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Engine Break-In during Cold Weather

Old 02-29-2012, 05:19 AM
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bhughes89
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Default Engine Break-In during Cold Weather

Anybody know if it's safe to perform engine break-in during cold weather, i.e. winter months? I just finished my HPISavage XSSwith 4.6 "Big Block" and, being a nitro first timer, I'm eager to break it in and run it around.

Keeping in mind that I'm a nitro first timer, my intuition tells me that trying to break in my engine during cold weather will result in one of two extremes. My first thought is thatthe colder ambient temperaturewill simply hinder the break-in process since it will keep the engine cooler than break-in temperature. On the other hand, I feelthat if great enough, the temperature difference between ambient and the inside of the cylinder head will cause too much stress on the head and crank case, possibly fracturing it.

Any thoughts on my intuition?
Old 02-29-2012, 05:31 AM
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HerrSavage
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Default RE: Engine Break-In during Cold Weather

Your(and most peoples', including mine before I learned otherwise) basic intuition is wrong. Nitro engines are kind of counter-intuitive in this regard. Colder air has more O2 in it, so it actually means you need a somewhat RICHER setting in colder weather. This theoretically is good for break-in even in at least one regard: most RTR engines are sete WAY too rich from factory. So if breaking in in cold weather, you should have to lean it less to get it running right initially...

As for whether to break in, depends how cold you mean. If not below freezing, I think you can do it fine. Key to a good break-in is preheating the engine before you start.

This is how I would do it:

1.) Take out plug, look down in hole. Rotate flywheel to point where piston is at BDC - bottom dead center - i.e. it's bottom-most point. With the piston at BDC, scratch a notch in your flywheel at 9:00. This way you will always know where BDC is. Put plug back in.

2.) Wrap head in several layers of alu foil, followed by a sock with a rubber band.

3.) Pull fuel tube off pipe and blow into it, while keeping your eye on the tube that goes to the carb. Once you see fuel hit the carb, stop blowing. This primes the engine.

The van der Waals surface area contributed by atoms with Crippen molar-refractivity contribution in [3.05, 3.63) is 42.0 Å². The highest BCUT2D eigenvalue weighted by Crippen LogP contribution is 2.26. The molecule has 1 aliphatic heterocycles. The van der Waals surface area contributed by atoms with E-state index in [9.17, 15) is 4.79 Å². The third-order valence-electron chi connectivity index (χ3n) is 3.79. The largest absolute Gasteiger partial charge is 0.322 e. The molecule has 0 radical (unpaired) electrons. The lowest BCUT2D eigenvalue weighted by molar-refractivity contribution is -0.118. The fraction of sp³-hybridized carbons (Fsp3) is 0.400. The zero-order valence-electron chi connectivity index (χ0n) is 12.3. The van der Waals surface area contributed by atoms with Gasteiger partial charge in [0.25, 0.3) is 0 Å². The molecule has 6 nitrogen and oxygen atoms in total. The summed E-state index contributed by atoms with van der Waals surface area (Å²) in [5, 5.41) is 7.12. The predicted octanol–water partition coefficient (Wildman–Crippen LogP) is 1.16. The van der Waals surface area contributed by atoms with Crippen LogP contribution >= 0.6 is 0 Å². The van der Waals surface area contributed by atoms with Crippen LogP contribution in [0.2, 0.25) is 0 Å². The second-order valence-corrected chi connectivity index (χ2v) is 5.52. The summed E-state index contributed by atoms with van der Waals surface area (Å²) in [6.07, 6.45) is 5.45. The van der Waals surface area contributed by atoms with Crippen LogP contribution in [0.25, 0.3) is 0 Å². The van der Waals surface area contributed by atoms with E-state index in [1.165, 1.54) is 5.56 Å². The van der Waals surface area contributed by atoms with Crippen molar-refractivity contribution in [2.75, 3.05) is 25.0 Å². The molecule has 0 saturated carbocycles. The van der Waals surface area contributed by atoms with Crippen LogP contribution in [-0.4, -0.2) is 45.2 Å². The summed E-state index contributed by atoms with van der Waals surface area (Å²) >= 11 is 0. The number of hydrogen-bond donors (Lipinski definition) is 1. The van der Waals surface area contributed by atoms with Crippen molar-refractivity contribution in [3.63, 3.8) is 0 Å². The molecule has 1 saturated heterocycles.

4.) Prop hair drier over the engine at a slight angle, and leave on high for ten minutes or so. Don't put it straight down, as you might fry the hair drier. Check temp at glow plug. You're aiming for 180-200F.

5.) Once there, start the engine.

6.) OK, so engine is started. Plop the truck on the ground at first and see if it keeps running. Give gentle little blips to the throttle as necessary if it sounds like it's going to cut out. What you want now is for it to hit 200-225F for say two or three minutes. Once it hits 200-225F, shut it down. Immediately rotate flywheel to 9:00. Take off alu foil and sock. Let the engine completetly cool with the piston at BDC. Go do something else for 10-15 minutes... Repeat ten times or so. This is "heat cycling". The whole heat cycle process for an RTR engine should be 4-6 tanks or so. Each cycle you can put a bit more fuel through it. Just keep an eye on temps so they stay in that range. If they're too cold, lean the HSN a tiny bit at a time (1/12 turns or so..) Run, hit 200ishF, shut down, complete cool down with piston at BDC, repeat.... That's heat cycling.. Try not to floor it too much in the first half gallon. After that, letter' rip...

Preheating the engine makes starting much much easier, and is good for your engine.

As for colder air temps, again..., you actually need a RICHER setting (HSN basically..) generally, since cold air has more O2 in it. As long as it's not too cold, slightly colder temps can even make things easier, as the engine will cool faster. Nitro engines I think generally like slightly colder air because of the denser O2 levels..
Old 02-29-2012, 10:13 AM
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bhughes89
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Default RE: Engine Break-In during Cold Weather

Ah, this makes sense. And your procedure sounds quite similar to everything I've read and watched.

My only other issue is that the crank shaft is nearly impossible to turn right out of the box. I most definitely cannot rotate the flywheel by hand, and it is extremely difficult to rotate it via the pull starter.I'm assuming this is normal because the engine is not broken in and also not lubed with nitro fuel. Is that correct?In any case, it is quite difficult to get the piston to BDC becauseof theimmense resistance to rotation.I don't have accurate control over the crankshaft or flywheel position since the only way I can rotatethe assemblyis with the pull starter. Does any of this sound normal for an engine fresh out of the box?
Old 02-29-2012, 10:20 AM
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HerrSavage
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Default RE: Engine Break-In during Cold Weather

It gets much easier to turn when it's hot - that's the point of preheating..(also the point of heat-cycling.. - so the piston will fit up in the sleeve better. That pinch will go away with more and more fuel and heat cylces through the engine..)

To make it easier to turn cold, take the plug out - or just loosen it..

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